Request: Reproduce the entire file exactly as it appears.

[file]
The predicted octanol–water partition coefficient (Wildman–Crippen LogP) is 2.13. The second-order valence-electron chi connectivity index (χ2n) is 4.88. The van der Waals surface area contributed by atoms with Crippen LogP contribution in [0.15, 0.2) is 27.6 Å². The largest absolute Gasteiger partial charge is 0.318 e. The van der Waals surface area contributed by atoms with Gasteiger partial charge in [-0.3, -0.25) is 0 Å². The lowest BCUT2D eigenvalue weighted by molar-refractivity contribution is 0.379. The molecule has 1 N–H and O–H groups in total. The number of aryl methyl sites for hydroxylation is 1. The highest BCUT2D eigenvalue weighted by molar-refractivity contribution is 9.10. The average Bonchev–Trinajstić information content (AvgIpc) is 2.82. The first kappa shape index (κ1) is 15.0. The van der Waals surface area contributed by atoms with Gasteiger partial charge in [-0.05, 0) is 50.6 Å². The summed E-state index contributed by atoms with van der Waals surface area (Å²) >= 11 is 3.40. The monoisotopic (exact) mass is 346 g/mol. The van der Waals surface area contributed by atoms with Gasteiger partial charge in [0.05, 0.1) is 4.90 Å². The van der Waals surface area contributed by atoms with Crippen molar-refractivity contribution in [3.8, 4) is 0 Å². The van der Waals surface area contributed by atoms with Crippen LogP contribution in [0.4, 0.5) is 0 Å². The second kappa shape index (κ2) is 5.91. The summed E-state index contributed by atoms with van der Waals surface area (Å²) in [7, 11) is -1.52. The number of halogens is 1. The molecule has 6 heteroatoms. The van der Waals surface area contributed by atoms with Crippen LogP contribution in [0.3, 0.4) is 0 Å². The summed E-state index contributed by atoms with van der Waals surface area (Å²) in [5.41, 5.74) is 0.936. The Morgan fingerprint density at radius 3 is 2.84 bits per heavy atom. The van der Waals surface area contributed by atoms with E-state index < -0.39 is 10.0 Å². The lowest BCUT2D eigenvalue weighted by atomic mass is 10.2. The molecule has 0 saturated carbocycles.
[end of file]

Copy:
The predicted octanol–water partition coefficient (Wildman–Crippen LogP) is 2.13. The second-order valence-electron chi connectivity index (χ2n) is 4.88. The van der Waals surface area contributed by atoms with Crippen LogP contribution in [0.15, 0.2) is 27.6 Å². The largest absolute Gasteiger partial charge is 0.318 e. The van der Waals surface area contributed by atoms with Gasteiger partial charge in [-0.3, -0.25) is 0 Å². The lowest BCUT2D eigenvalue weighted by molar-refractivity contribution is 0.379. The molecule has 1 N–H and O–H groups in total. The number of aryl methyl sites for hydroxylation is 1. The highest BCUT2D eigenvalue weighted by molar-refractivity contribution is 9.10. The average Bonchev–Trinajstić information content (AvgIpc) is 2.82. The first kappa shape index (κ1) is 15.0. The van der Waals surface area contributed by atoms with Gasteiger partial charge in [-0.05, 0) is 50.6 Å². The summed E-state index contributed by atoms with van der Waals surface area (Å²) >= 11 is 3.40. The monoisotopic (exact) mass is 346 g/mol. The van der Waals surface area contributed by atoms with Gasteiger partial charge in [0.05, 0.1) is 4.90 Å². The van der Waals surface area contributed by atoms with Crippen molar-refractivity contribution in [3.8, 4) is 0 Å². The van der Waals surface area contributed by atoms with Crippen LogP contribution in [0.4, 0.5) is 0 Å². The second kappa shape index (κ2) is 5.91. The summed E-state index contributed by atoms with van der Waals surface area (Å²) in [7, 11) is -1.52. The number of halogens is 1. The molecule has 6 heteroatoms. The van der Waals surface area contributed by atoms with Crippen LogP contribution in [0.3, 0.4) is 0 Å². The summed E-state index contributed by atoms with van der Waals surface area (Å²) in [5.41, 5.74) is 0.936. The Morgan fingerprint density at radius 3 is 2.84 bits per heavy atom. The van der Waals surface area contributed by atoms with E-state index < -0.39 is 10.0 Å². The lowest BCUT2D eigenvalue weighted by atomic mass is 10.2. The molecule has 0 saturated carbocycles.